Pyrite Action Group Meeting on the Pyrite Resolution Board 11th June 2013

A very successful meeting of the Pyrite Action Group took place on the evening of the 11th of June 2013 at the ALSAA Leisure Complex at Dublin Airport. Once more this was chaired by Peter Lewis of the Pyrite Action Group and it was a very successful evening with a number of local politicians present including Clare Daly TD and Helen McEntee TD. Their presence certainly brought clarity to a number of issues and questions raised by the audience particularly in relation to the workings of the Pyrite Resolution Board. Some of the questions that were raised are as follows:

  1. Building Condition Assessment Report discussion.

A member of the audience asked whether their old Engineering Report which had been prepared for submission to Homebond would now satisfy the Pyrite Resolution Board, as their Building Condition Assessment Report (BCAR). “It was the consensus of the committee that the Pyrite Resolution Board could not accept any previous engineering reports and that they will require building condition assessment reports to be carried out in accordance with Is 398 Part 1. This procedure under IS398 Part1 has been adopted to standardise the type of reports that are submitted and they are not willing to accept others outside of this type at the moment.”

Both Clare Daly and Helen McEntee however stated that it would be advisable that any engineering reports that a homeowner has should be submitted to the Pyrite Resolution Board in conjunction with the required BCAR. This will aid the resolution board in recognising how long this problem has in fact been occurring within a particular homeowner’s dwelling.

 2. The Cost of the Assessment Report:

This question was raised by a resident from Enfield who stated that he had a recent BCAR carried out and that it cost him €1500.00. Aidan O’Connell, Consulting Engineer was asked by the committee as to what would reasonably be expected to be charged for this type of service. Rather than giving a specific price for each type of property, which would be difficult to do without viewing the house, he stated that a competent experienced Engineer working in the pyrite field should be able to ascertain whether a house will have a damage condition rating 2 very quickly. He further suggested that it might be beneficial for a group of residents to get together and to have a quick review of their properties initially carried out to ascertain which properties would most likely obtain a damage condition rating 2 and for those houses immediately to proceed to have the BCAR carried out and those that are likely to only obtain the level of “amber” may wish to hold off until the property has degraded further.

However it was also suggested by the committee that homeowners might wish to have their properties registered as a pyrite affected house even though they may not have reached the damage condition rating No.2.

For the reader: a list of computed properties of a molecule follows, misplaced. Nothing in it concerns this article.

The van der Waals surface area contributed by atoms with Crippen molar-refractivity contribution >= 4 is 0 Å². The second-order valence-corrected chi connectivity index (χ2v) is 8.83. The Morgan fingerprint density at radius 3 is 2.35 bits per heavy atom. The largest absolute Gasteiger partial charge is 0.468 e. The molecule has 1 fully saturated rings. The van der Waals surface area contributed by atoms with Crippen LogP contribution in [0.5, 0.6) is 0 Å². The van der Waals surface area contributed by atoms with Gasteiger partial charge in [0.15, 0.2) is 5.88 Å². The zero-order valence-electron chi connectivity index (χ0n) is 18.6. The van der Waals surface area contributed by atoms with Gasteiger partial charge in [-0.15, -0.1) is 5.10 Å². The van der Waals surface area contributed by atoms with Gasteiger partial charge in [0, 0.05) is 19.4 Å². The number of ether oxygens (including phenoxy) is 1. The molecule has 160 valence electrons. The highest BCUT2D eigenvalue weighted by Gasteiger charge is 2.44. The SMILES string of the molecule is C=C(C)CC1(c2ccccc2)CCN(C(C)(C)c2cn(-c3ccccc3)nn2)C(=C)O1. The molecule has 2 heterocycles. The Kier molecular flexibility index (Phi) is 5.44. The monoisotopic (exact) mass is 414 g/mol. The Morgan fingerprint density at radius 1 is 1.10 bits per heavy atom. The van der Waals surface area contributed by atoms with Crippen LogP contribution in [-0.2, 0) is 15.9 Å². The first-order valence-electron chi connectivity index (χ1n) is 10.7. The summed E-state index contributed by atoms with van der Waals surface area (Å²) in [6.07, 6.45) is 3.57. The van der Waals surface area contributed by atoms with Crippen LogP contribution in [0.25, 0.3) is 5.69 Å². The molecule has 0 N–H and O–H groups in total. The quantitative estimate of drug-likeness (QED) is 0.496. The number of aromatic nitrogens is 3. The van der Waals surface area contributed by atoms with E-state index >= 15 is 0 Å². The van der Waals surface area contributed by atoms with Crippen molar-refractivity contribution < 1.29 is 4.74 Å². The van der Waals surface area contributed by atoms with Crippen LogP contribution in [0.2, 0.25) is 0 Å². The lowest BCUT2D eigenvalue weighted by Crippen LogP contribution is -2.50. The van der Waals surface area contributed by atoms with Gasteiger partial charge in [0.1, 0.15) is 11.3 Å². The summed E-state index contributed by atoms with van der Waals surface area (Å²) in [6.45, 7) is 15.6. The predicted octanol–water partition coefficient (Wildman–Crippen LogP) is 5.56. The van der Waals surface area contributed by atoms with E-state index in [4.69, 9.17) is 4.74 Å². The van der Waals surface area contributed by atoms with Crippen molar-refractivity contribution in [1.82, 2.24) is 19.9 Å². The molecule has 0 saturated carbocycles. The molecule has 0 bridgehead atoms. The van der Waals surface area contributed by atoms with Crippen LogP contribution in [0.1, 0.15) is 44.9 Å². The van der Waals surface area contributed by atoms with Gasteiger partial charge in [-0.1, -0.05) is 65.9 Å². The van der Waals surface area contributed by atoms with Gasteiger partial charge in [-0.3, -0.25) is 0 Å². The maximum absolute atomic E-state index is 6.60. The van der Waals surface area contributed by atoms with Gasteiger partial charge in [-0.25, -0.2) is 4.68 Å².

3.  Amber Properties:

There was a lot of irate discussion among the audience at this meeting who stated that it was very unfair that the properties that will only be remediated will be restricted to those having a damaged condition rating No.2.  Currently there are no plans by the Pyrite Resolution Board to deal with houses that have got progressive damage within them and it is currently unclear whether those that have progressive damage and reach damage condition rating No.2 will then be remediated. The opinion of the politicians present was that all properties that reach a damage condition rating No.2 will be repaired but that those that get into damage condition rating No.2 in the first instance will be dealt with as first priority and those that progress into damage condition rating No.2 will be dealt with at second level priority.

 4.  General issues Discussed:

 The fact that Homebond are now part of the Pyremco Company raised very serious concerns at the meeting within the audience. A number of members of the audience stated that they had reports and letters from Homebond confirming that they have pyrite damage and also confirming that Homebond were going to repair their dwellings. However they then stated that they subsequently received letters from Homebond stating that they would not be carrying our repairs to their dwellings. These members of the audience queried whether these reports both engineering and geological coupled with the confirmation letters from Homebond would allow them to proceed straight to the top of the queue for houses to be remediated, considering that Homebond are now part of the Pyremco Organisation.   The committee stated that as far as they were aware all properties to be remediated by the Pyrite Resolution Board would have to follow the IS398 Part 1 protocols.

Further discussion also took place as to the exact role of Homebond within Pyremco and how they would be carrying out the geological testing and the issuing of certificates for houses. The process identified within IS398 is that the BCAR is carried out by an independent competent Chartered Engineer or Chartered Building Surveyor and following their designation of a damage condition rating No.2 for a dwelling, the geological testing of the infill material would then be carried out by an independent testing organisation. Now that Pyremco, incorporating the ICF, CIF and Homebond will be taking over the testing, this was seen at this meeting as not being independent. IS398 Part 1 stipulates that the engineer carrying out the BCAR would take the independent geological testing results and finally issue a certificate on the house, Green, Amber or Red. With this new involvement of Pyremco into the testing procedures, the inspecting engineer will not be able to issue any such certificate. It was intimated that Pyremco could never be seen to be independent and no engineer could issue a Certificate based on results emanating from Pyremco.

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